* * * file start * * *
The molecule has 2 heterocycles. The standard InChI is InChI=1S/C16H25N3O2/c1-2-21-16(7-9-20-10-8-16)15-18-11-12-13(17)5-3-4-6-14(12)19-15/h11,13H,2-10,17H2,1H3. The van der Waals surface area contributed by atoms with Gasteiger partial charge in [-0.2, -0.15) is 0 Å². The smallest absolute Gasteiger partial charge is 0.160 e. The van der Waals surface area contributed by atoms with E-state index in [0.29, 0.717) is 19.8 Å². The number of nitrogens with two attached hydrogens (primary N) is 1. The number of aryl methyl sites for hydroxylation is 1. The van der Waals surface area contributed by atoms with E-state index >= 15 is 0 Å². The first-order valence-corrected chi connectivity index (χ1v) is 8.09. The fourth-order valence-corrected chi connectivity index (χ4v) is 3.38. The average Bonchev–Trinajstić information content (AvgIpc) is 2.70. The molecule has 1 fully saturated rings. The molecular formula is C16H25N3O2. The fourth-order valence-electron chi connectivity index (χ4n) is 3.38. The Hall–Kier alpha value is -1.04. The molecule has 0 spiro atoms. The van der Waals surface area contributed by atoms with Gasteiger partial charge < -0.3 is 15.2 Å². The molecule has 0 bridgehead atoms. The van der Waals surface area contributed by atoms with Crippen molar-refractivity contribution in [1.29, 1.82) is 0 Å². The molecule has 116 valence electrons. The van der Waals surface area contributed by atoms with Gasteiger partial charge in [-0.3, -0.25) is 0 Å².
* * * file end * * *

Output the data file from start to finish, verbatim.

The molecule has 2 heterocycles. The standard InChI is InChI=1S/C16H25N3O2/c1-2-21-16(7-9-20-10-8-16)15-18-11-12-13(17)5-3-4-6-14(12)19-15/h11,13H,2-10,17H2,1H3. The van der Waals surface area contributed by atoms with Gasteiger partial charge in [-0.2, -0.15) is 0 Å². The smallest absolute Gasteiger partial charge is 0.160 e. The van der Waals surface area contributed by atoms with E-state index in [0.29, 0.717) is 19.8 Å². The number of nitrogens with two attached hydrogens (primary N) is 1. The number of aryl methyl sites for hydroxylation is 1. The van der Waals surface area contributed by atoms with E-state index >= 15 is 0 Å². The first-order valence-corrected chi connectivity index (χ1v) is 8.09. The fourth-order valence-corrected chi connectivity index (χ4v) is 3.38. The average Bonchev–Trinajstić information content (AvgIpc) is 2.70. The molecule has 1 fully saturated rings. The molecular formula is C16H25N3O2. The fourth-order valence-electron chi connectivity index (χ4n) is 3.38. The Hall–Kier alpha value is -1.04. The molecule has 0 spiro atoms. The van der Waals surface area contributed by atoms with Gasteiger partial charge < -0.3 is 15.2 Å². The molecule has 0 bridgehead atoms. The van der Waals surface area contributed by atoms with Crippen molar-refractivity contribution in [1.29, 1.82) is 0 Å². The molecule has 116 valence electrons. The van der Waals surface area contributed by atoms with Gasteiger partial charge in [-0.3, -0.25) is 0 Å².